BIRMINGHAM, Ala.—When Donald Trump won the Republican nomination, an early sign of his success was that he was running respectably in unlikely corners of the country. He won over wealthy retirees at an exclusive South Carolina country club. He packed an amphitheater in Boca Raton before romping in Florida’s primary. He locked down the nomination by crushing Ted Cruz in the Philadelphia and New York City suburbs.
Martha McSally’s likely Senate bid in Arizona would give Republicans a five-star recruit for one of their most-vulnerable seats, but it would also leave a gaping hole in a swingy Tucson-based congressional district. It’s a common dilemma for both parties, as top Senate recruits often emerge from across the Capitol, forcing House strategists to recruit for sometimes highly vulnerable seats. But in this cycle, a vacancy could be particularly consequential, as the House majority hangs in the balance.
It’s anyone’s guess what will happen in the Dec. 12 special Senate election in Alabama between former state Supreme Court Justice Roy Moore, the Republican, and former U.S. Attorney Doug Jones, the Democrat. We know that Alabama is a deeply conservative and strongly Republican state, with a real disinclination to electing a Democrat to anything, particularly a federal office.
Muck Rack makes it simple to find people, tweets, or articles that mention any name, keyword, company, hashtag etc. We've compiled this guide to help you make the most of your search.
Selecting a term
Start searching tweets, articles from media outlets, articles mentioned in tweets, journalists'
names, titles and bios with some suggested searches:
Companies or Topics (e.g. iPhone, Microsoft)
Phrases (e.g. "cloud computing") — use quotes to keep the terms together
Twitter handles (e.g. @username) — returns those who have mentioned or replied to
Names (e.g. "David Pogue")
Hashtags (e.g. #sxsw, #london2012)
Bio details (e.g. vegan, Olympics, father)
Muck Rack's Advanced Search allows for many boolean operators.
Find results that mention multiple specified terms, use AND or
+. For example, ensure each result contains both Elon Musk and Mark Zuckerberg by
searching Musk AND Zuckerberg or Musk + Zuckerberg.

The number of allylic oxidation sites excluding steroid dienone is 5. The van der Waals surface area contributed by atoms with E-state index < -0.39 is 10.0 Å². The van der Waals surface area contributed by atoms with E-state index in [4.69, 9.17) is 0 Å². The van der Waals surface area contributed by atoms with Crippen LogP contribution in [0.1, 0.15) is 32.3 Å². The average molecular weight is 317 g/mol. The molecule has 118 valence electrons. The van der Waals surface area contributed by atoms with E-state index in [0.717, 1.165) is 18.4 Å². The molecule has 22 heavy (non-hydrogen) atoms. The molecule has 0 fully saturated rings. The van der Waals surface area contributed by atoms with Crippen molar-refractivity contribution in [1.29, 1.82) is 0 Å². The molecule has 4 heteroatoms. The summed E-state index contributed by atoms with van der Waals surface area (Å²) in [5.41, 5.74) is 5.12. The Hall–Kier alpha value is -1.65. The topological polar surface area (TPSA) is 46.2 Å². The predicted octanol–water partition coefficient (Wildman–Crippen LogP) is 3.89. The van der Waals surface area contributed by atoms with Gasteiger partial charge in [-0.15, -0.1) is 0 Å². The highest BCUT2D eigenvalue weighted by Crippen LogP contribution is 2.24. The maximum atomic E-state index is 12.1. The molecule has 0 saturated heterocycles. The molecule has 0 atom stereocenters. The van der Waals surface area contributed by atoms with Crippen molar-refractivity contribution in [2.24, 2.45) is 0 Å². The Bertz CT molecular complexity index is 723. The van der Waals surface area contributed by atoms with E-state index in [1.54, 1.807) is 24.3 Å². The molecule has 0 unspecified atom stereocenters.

Use the operators OR or , to broaden your search when you'd like either of
multiple terms to appear in results. (This is the default behavior of our search when no operators
are used). For example, results will contain either cake or cookie by searching cake OR cookie or cake,cookie
Use NOT or - to subtract results from your search. For
example, searching Disney will yield results about the Walt Disney Company as well as Walt Disney
World Resort. To exclude mentions of Disney World, search for Disney -World or Disney
When using one of these operators with a phrase, enclose it in quotation marks. For example, you can
find results about smartphones excluding Apple's iPhone 4S by searching smartphone -"iPhone
Exact case matching or punctuation
If you're searching for a brand name or keyword that relies on specific punctuation marks or capitalization, you can
find results that match your exact query by adding matchcase: before the keyword you're searching for, like matchcase:E*TRADE .
Use parentheses to separate multiple
boolean phrases. For example, to find journalists talking about having fun in Disney World or
Disneyland, search for ("disney world" OR disneyland) AND fun.
An asterisk can be used to search for any variation of a root word truncated by the asterisk. For example, searching for admin* will return results for administrator, administration, administer, administered, etc.
A near operator is an AND operator where you can control the distance between the words. You can vary the distance the near operation uses by adding a forward slash and number (between 0-99) such as strawberries NEAR/10 "whipped cream", which means the strawberries must exist within 10 words of "whipped cream".